NYS Budget Countdown: fate of Design-Build & IDA ‘reform’

As the Governor and State Legislature work to finalize a State Budget before the April 1 deadline, the future of both Design-Build and IDA ‘reform’ in New York is becoming clearer.

The Buffalo Niagara Partnership and our partner organization, Unshackle Upstate, have long advocated for a permanent Design-Build program in New York.

Design-Build allows for a single entity to submit one contract proposal for both the design and construction phases of a project.

It is widely accepted that combining the design and construction elements of a project saves time and money by increasing accountability and limiting finger-pointing between different firms working on the same project.

design build
Credit: Design-Build Institute of America (DBIA)

New York had a temporary Design-Build program on the books for three years that applied to certain public infrastructure projects; it expired in 2014.

In his last two budget proposals, Governor Cuomo has called for the extension of Design-Build in New York. Unfortunately, it was tied to a costly and anti-taxpayer mandate known as a Project Labor Agreement (PLA).

A PLA would only allow union firms to work on Design-Build projects, negating the cost benefits of Design-Build.

Both the Senate and Assembly excluded all language related to Design-Build in their respective one-house budget resolutions.

It has been, and remains, the position of the Partnership, Unshackle Upstate and the Associated Builders and Contractors (ABC) that no Design-Build program in New York is better than one tied to a PLA.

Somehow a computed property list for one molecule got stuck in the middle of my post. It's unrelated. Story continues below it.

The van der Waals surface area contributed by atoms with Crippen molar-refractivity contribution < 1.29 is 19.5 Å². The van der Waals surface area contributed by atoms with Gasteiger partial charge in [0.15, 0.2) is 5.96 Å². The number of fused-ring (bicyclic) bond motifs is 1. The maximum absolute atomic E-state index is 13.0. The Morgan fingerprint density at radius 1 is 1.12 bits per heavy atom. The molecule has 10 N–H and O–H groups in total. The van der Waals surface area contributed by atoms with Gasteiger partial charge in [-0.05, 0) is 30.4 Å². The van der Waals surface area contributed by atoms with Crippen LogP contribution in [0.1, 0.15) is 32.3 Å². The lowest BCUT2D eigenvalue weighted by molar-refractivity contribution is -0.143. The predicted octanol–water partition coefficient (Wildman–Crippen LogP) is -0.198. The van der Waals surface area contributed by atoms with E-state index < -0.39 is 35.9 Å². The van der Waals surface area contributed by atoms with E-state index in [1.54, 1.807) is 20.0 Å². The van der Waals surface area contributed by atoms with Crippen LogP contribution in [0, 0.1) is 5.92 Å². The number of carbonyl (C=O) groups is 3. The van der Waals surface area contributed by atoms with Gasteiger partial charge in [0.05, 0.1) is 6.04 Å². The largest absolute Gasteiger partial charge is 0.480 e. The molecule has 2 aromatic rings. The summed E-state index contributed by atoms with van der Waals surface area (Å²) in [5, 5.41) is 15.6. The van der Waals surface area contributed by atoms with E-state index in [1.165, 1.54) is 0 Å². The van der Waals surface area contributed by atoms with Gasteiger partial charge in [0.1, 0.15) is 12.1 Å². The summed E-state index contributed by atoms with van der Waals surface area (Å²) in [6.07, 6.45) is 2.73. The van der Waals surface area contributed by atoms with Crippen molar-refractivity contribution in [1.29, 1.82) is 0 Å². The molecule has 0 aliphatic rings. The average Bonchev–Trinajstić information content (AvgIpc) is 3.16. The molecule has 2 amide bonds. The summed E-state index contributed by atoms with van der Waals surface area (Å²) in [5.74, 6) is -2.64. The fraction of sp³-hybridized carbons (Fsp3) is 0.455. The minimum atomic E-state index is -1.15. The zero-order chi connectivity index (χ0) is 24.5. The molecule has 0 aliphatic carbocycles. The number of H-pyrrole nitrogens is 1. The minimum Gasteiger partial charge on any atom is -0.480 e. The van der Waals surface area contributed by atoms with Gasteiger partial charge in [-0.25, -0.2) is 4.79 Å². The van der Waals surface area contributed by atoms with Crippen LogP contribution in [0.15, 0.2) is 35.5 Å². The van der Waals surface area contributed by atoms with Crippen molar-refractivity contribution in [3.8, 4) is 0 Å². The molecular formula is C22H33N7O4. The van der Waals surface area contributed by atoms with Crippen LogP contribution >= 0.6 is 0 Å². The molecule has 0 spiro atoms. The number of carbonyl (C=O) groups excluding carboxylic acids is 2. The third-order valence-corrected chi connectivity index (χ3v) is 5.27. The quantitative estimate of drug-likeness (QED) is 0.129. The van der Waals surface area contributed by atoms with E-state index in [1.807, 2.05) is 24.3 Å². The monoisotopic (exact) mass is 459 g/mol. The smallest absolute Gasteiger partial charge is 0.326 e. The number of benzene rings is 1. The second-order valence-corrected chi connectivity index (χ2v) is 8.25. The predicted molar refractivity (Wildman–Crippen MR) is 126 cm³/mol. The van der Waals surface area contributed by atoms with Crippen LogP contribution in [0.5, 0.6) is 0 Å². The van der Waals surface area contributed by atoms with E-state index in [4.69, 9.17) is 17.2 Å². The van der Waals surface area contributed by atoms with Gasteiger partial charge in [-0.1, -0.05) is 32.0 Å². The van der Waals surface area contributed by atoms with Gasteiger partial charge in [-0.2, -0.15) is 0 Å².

The Partnership also strongly opposes the Governor’s proposed changes to policies governing local Industrial Development Agencies (IDA). Packaged as ‘reform,’ the proposals actually circumvent local decision making and centralize economic development decisions in Albany.

Incentives advanced by local IDAs have been critical to not only helping foster development of neglected properties, but also attracting new jobs and investment, especially in a state known for having some of the highest property taxes in the country.

Local IDAs know the economic conditions in their communities, and can respond to growing and changing needs.

Consolidating IDA decisions in Albany will certainly lead to more bureaucracy and longer approval timelines – two things the Upstate economy can’t afford.

The Partnership is pleased that both the Senate and Assembly have excluded the IDA language from their respective budget proposals, and the issue is not currently on the table as the Governor and legislative leaders negotiate a final budget agreement.

Check back next week to learn what’s in and what’s out of the State Budget, and how the Partnership scores the final product.

Grant Loomis Headshot

About Grant Loomis

Vice President, Government Affairs